Joe Perez is online now   Reply With Quote
Old 11-21-2015, 02:57 PM   #30
Murderator
iTrader: (76)
 
18psi's Avatar
 
Join Date: Apr 2008
Posts: 36,174
Total Cats: 2,575
Default

Maybe I'm misunderstanding, but what do you mean maximum PR right off idle?
My MP62, and most others I've seen only build 3-4 psi and then slowly taper up to 10 or so at redline in both the cold side and hot side variation. The 45s offer even less.

The really big ones produce way more from the get go, but this is not the case with the 46 or 62. Though even that much is still enough to make a healthy improvement in low end, of course.
18psi is offline   Reply With Quote
Old 11-21-2015, 03:06 PM   #31
Senior Member
iTrader: (1)
 
Join Date: Nov 2010
Posts: 951
Total Cats: -252
Default

Quote:
Originally Posted by 18psi View Post
You realize that water cooling really just does what it needs to do when you shut the car off hot right?
So this discussion is dumb, and you should learn how turbo's work.
I was under the impression that the water cooling prevents coking of oil in the turbo. Isn't that a good feature?
wannafbody is offline   Reply With Quote
Old 11-21-2015, 03:17 PM   #32
Elite Member
iTrader: (15)
 
patsmx5's Avatar
 
Join Date: Aug 2007
Location: Houston, TX
Posts: 8,796
Total Cats: 247
Default

Quote:
Originally Posted by 18psi View Post
Maybe I'm misunderstanding, but what do you mean maximum PR right off idle?
My MP62, and most others I've seen only build 3-4 psi and then slowly taper up to 10 or so at redline in both the cold side and hot side variation. The 45s offer even less.

The really big ones produce way more from the get go, but this is not the case with the 46 or 62. Though even that much is still enough to make a healthy improvement in low end, of course.
Yes, my Whipple will make more and more boost as you rev it. The SC lets air leak past the rotors/screws, so at low RPM since they spin slower, more air leaks back so less boost. With more RPM, the SC becomes more efficient. Also, at high RPMs, the motor's VE drops but the SC's doesn't drop hardly any, so again, boost builds because of this.

My setup makes 22 PSI at 8,000, 5 PSI at 2,000, 12 PSI at 3,000. Those are the only numbers I know off the top of my head.
patsmx5 is offline   Reply With Quote
Old 11-21-2015, 03:34 PM   #33
Murderator
iTrader: (76)
 
18psi's Avatar
 
Join Date: Apr 2008
Posts: 36,174
Total Cats: 2,575
Default

Quote:
Originally Posted by wannafbody View Post
I was under the impression that the water cooling prevents coking of oil in the turbo. Isn't that a good feature?
Correct, but when the oil is moving, it's not gonna bake on, it spends almost no time inside the turbo before draining back.
It's when you shut the car off and the oil is no longer being pressurized through the chra that you need the water to cool the chra off as fast as possible to prevent what you're talking about.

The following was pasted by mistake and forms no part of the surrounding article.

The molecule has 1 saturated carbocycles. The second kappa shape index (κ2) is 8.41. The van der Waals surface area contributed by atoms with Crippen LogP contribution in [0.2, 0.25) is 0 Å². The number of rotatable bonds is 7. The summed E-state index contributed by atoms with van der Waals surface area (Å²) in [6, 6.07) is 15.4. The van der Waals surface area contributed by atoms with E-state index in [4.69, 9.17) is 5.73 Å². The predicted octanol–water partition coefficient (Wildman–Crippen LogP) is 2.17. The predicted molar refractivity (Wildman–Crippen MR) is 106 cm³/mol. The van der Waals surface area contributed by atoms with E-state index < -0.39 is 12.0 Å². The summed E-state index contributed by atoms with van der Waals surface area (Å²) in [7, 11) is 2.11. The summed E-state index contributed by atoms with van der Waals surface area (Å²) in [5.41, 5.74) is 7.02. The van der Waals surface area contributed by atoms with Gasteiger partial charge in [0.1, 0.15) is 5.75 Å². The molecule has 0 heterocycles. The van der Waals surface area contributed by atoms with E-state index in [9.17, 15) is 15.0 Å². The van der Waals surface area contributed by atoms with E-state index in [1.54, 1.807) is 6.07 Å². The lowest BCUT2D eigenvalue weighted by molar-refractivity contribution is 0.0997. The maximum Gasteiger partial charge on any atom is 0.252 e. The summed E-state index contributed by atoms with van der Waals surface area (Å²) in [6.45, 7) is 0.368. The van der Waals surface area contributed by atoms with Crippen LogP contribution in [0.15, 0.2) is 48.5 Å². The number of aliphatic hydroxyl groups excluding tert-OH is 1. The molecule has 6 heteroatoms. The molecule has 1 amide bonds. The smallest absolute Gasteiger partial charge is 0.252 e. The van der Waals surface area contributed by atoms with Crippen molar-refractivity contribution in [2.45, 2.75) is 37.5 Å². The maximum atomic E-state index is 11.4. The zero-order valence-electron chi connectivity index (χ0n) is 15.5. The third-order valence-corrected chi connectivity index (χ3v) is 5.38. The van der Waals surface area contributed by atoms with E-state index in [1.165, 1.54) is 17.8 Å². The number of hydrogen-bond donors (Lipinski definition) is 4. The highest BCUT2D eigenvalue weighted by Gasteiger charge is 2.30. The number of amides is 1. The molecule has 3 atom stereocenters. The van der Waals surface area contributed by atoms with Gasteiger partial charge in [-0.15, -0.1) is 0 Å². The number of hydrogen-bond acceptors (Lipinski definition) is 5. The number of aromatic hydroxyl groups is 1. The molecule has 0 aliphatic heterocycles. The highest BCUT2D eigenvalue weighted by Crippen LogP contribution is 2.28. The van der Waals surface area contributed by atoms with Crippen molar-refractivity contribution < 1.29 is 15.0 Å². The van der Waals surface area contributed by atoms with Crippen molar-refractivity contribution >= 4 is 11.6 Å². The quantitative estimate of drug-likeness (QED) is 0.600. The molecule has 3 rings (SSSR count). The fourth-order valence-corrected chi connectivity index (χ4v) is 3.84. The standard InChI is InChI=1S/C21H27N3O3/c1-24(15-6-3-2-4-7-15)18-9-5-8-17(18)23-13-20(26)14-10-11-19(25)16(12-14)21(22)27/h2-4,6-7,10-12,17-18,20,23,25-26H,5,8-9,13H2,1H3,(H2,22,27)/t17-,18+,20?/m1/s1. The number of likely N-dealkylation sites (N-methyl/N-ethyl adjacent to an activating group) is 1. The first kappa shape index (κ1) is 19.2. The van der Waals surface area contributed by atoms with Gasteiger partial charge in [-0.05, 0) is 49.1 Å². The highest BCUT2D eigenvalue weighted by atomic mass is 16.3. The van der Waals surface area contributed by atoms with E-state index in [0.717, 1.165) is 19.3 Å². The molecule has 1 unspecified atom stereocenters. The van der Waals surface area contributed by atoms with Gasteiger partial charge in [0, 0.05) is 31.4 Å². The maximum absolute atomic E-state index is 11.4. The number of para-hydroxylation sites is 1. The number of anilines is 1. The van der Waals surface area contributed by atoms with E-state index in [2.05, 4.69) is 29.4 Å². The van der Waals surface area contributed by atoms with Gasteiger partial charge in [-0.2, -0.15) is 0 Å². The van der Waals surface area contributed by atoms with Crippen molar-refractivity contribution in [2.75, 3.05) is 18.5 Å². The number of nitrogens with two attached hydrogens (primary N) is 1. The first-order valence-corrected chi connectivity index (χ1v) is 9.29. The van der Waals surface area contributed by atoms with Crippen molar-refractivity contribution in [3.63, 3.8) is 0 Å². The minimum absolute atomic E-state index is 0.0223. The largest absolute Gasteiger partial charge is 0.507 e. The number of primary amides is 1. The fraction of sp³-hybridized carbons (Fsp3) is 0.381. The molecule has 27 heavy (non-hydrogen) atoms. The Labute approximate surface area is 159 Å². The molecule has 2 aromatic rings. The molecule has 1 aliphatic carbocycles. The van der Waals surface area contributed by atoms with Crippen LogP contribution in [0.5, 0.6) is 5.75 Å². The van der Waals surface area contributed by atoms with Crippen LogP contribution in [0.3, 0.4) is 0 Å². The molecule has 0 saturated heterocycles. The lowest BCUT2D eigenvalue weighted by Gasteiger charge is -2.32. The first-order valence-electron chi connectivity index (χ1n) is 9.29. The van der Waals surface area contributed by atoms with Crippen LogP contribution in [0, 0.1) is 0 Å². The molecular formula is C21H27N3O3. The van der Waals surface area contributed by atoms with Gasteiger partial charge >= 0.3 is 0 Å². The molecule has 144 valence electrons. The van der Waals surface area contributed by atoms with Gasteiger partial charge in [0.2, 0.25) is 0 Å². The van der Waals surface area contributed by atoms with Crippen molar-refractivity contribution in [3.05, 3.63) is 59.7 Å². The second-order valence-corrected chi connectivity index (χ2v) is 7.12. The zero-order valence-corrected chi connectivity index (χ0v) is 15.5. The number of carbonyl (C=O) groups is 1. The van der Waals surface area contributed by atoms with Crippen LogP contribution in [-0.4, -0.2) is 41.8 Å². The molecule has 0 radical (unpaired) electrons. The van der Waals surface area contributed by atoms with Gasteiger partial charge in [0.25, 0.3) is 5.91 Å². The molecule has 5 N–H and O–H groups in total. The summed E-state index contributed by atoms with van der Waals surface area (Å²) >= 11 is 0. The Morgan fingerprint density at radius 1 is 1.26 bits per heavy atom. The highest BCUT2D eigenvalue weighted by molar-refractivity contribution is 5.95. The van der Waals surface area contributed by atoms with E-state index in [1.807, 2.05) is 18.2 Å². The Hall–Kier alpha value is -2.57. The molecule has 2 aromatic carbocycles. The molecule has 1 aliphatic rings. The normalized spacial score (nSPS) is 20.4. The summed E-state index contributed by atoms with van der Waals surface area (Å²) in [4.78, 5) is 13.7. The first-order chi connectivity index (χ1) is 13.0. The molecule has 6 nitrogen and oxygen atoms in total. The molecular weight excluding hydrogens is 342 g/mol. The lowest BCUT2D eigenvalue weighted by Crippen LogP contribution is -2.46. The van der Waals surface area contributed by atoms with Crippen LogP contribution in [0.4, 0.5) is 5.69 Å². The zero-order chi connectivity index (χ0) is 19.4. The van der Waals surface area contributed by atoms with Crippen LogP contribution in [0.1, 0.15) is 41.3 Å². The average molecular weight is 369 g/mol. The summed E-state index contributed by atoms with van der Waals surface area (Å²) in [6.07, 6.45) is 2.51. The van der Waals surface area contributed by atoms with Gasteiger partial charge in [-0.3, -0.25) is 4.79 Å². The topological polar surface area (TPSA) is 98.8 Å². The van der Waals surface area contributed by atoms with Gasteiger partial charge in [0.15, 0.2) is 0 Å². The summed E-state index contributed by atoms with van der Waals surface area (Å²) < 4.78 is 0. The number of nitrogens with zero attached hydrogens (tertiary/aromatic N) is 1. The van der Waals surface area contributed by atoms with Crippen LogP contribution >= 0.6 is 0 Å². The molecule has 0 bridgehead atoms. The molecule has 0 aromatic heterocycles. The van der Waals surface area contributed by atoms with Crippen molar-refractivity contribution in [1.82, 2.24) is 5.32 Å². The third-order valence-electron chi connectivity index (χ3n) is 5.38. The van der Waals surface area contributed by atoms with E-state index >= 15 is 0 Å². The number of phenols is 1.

Operation is kinda like of the oem "oil cooler" which is really a heater.
Quote:
Originally Posted by patsmx5 View Post
Yes, my Whipple will make more and more boost as you rev it. The SC lets air leak past the rotors/screws, so at low RPM since they spin slower, more air leaks back so less boost. With more RPM, the SC becomes more efficient. Also, at high RPMs, the motor's VE drops but the SC's doesn't drop hardly any, so again, boost builds because of this.

My setup makes 22 PSI at 8,000, 5 PSI at 2,000, 12 PSI at 3,000. Those are the only numbers I know off the top of my head.
Yep that's what I've observed. Yours is a relatively big charger too, compared to the normal ones used on miata's.
18psi is offline   Reply With Quote
Old 11-21-2015, 03:41 PM   #34
Elite Member
iTrader: (15)
 
patsmx5's Avatar
 
Join Date: Aug 2007
Location: Houston, TX
Posts: 8,796
Total Cats: 247
Default

Quote:
Originally Posted by 18psi View Post
Correct, but when the oil is moving, it's not gonna bake on, it spends almost no time inside the turbo before draining back.
It's when you shut the car off and the oil is no longer being pressurized through the chra that you need the water to cool the chra off as fast as possible to prevent what you're talking about.

Operation is kinda like of the oem "oil cooler" which is really a heater.

Yep that's what I've observed. Yours is a relatively big charger too, compared to the normal ones used on miata's.
Why not.
patsmx5 is offline   Reply With Quote
Old 11-22-2015, 03:00 PM   #35
Supporting Vendor
iTrader: (31)
 
Savington's Avatar
 
Join Date: Nov 2006
Location: Sunnyvale, CA
Posts: 14,362
Total Cats: 1,323
Default

Quote:
Originally Posted by Joe Perez View Post
I just don't understand centrifugals. They produce the least-flat torque curve of anything, and don't offer any advantage which I can perceive over any alternative form of forced induction. Regardless of whether you're on the street or the tack, I just can't see why you'd want to only ever be able to produce peak torque at peak RPM. That concept does not positively correlate with the maximization of either fun or reliability.